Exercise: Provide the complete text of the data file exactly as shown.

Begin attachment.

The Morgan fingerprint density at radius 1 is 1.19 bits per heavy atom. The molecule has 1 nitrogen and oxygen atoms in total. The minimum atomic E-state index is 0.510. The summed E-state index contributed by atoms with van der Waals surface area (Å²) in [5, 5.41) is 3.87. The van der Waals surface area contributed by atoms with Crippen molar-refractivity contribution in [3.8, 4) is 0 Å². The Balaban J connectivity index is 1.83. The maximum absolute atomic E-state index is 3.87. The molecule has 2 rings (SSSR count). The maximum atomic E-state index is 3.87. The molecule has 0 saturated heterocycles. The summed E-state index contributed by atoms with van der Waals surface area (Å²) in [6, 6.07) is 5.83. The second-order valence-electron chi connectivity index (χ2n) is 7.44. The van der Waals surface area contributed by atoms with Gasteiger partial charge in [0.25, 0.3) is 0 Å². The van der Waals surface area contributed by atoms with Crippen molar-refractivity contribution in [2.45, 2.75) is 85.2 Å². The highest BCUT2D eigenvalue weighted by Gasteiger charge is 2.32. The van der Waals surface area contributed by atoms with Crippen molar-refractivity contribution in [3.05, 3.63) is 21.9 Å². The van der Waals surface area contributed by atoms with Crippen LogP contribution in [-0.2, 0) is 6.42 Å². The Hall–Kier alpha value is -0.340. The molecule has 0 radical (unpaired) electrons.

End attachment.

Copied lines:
The Morgan fingerprint density at radius 1 is 1.19 bits per heavy atom. The molecule has 1 nitrogen and oxygen atoms in total. The minimum atomic E-state index is 0.510. The summed E-state index contributed by atoms with van der Waals surface area (Å²) in [5, 5.41) is 3.87. The van der Waals surface area contributed by atoms with Crippen molar-refractivity contribution in [3.8, 4) is 0 Å². The Balaban J connectivity index is 1.83. The maximum absolute atomic E-state index is 3.87. The molecule has 2 rings (SSSR count). The maximum atomic E-state index is 3.87. The molecule has 0 saturated heterocycles. The summed E-state index contributed by atoms with van der Waals surface area (Å²) in [6, 6.07) is 5.83. The second-order valence-electron chi connectivity index (χ2n) is 7.44. The van der Waals surface area contributed by atoms with Gasteiger partial charge in [0.25, 0.3) is 0 Å². The van der Waals surface area contributed by atoms with Crippen molar-refractivity contribution in [2.45, 2.75) is 85.2 Å². The highest BCUT2D eigenvalue weighted by Gasteiger charge is 2.32. The van der Waals surface area contributed by atoms with Crippen molar-refractivity contribution in [3.05, 3.63) is 21.9 Å². The van der Waals surface area contributed by atoms with Crippen LogP contribution in [-0.2, 0) is 6.42 Å². The Hall–Kier alpha value is -0.340. The molecule has 0 radical (unpaired) electrons.